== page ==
Coloured Filter 1.25"
These general purpose coloured filters can be used to bring out certain features in your target, such as Lunar seas, Jupiter's bands and Mars' dust storms.
These filters are threaded for 1.25" eyepieces.
Light Red - Wratten #23A
The Light Red Filter is another great filter for use on Mars, Jupiter, and Saturn, but because of lowered light transmission, it may not perform well for 6"; and smaller telescopes. It carries out many of the same functions as the #21 and the #15, but with more contrast, bringing out marginally defined blue-green surface detail.
The filter is ideal for viewing the polar ice caps and surface features of Mars. It brings out yellow dust clouds and darkens Maria, oases and canal markings. On Jupiter and Saturn, this filter is useful for studying blue clouds.
The filter also increases contrast between Mercury and the bright blue sky during daylight observations or during twilight, when the planet is near the horizon. On Venus, it occasionally reveals deformations of the terminator. For comets the filter improves definition of the dust tail.
Yellow - Wratten #12
The Yellow Filter increases the contrast of blue and green areas on Mars, thus darkening the Maria, oases and canal markings, while lightening the orange-hued desert regions. It sharpens boundaries of yellow dust clouds and the blue clouds in the Martian atmosphere and is thus a favorite for viewing the red planet.
The yellow filter contrasts strongly with blue-colored features on Jupiter and Saturn, thus enhancing red and orange features of the belts and the zones. It darkens atmospheric currents containing low-hue blue tones and may be used for studies of the polar regions on these planets. Like the other yellow-tinged filters, it improves detail in larger telescopes in Uranus and Neptune while with Venus it reveals otherwise low-contrast features. This filter also enhances definition in comet tails and is useful in increasing the contrast of lunar features in telescopes of 6" aperture and larger.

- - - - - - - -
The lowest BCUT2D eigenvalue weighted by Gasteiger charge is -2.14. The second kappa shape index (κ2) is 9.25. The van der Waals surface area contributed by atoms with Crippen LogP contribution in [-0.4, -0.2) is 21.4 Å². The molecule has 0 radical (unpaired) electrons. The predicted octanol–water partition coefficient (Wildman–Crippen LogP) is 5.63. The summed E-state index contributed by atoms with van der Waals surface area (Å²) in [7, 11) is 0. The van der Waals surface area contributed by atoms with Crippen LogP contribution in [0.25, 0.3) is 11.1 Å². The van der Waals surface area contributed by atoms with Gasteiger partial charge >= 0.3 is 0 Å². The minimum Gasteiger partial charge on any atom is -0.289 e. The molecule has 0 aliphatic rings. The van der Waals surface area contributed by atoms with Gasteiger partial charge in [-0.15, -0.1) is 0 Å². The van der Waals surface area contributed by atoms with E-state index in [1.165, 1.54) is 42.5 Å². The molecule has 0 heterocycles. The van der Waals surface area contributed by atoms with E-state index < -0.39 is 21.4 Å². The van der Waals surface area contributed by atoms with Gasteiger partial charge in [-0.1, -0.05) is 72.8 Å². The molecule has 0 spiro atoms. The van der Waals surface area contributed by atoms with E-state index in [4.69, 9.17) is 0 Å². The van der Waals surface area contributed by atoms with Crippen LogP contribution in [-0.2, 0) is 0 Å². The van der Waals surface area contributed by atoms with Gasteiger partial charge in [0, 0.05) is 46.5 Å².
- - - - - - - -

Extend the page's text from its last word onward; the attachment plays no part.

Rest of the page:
Light Green - Wratten #56
This filter is excellent for the observation of Martian polar ice caps and for the dust storms on the planet's surface, strongly increasing their contrast. It also brings out the red and blue regions such as the Great Red Spot on Jupiter in contrast to the lighter portions. It is useful for observing the low-contrast hues of blue and red in the Jovian atmosphere. The filter enhances Saturn's cloud belts and polar regions and increases contrast of cloud patterns on Venus. This filter is good for lunar observing as well. The filter may not yield good results on small telescopes.
Light Blue - Wratten #82A
This filter enhances areas of low contrast while avoiding reduction of the overall brightness at the same time, being useful on the Moon, Mars, Jupiter, and Saturn. On the Moon it brings out surface detail; on Mars it is very useful during the violet clearing for studying the polar caps and the surface, while on Jupiter and Saturn it emphasizes the transitions between the various belts.
It has even been reported useful for bright galaxies, particularly face-on spirals such as the M51. The galactic structure, such as detail in the spiral arms, is more pronounced with the filter. Also, try this one to split binaries. It also enables viewing of cometary gas tails. The light blue filter is also a useful filter to stack along with other filters.
Orange - Wratten #21
The #21 Orange Filter reduces or blocks transmission of blue and green wavelengths. It sharpens boundaries between yellow-orange areas and blue-green regions on Mars, resulting in a darkening of edge-detail in the Maria. Use it on Jupiter and Saturn to sharpen contrast and enhance detail in the belts and polar regions and to bring out the Great Red Spot. The filter also enhances viewing of festoons and polar regions. It will also slightly increase surface details on Saturn, particularly highlighting the bands and blue polar regions. This one behaves very similarly to the #15 but gives slightly more contrast.
The filter greatly enhances lunar features. It can be used to reduce sky brightness during daytime observations to improve viewing of Venus and to reveal surface features on Mercury. When used on comets in large telescopes, the orange filter enhances definition of dust tails and comet-heads.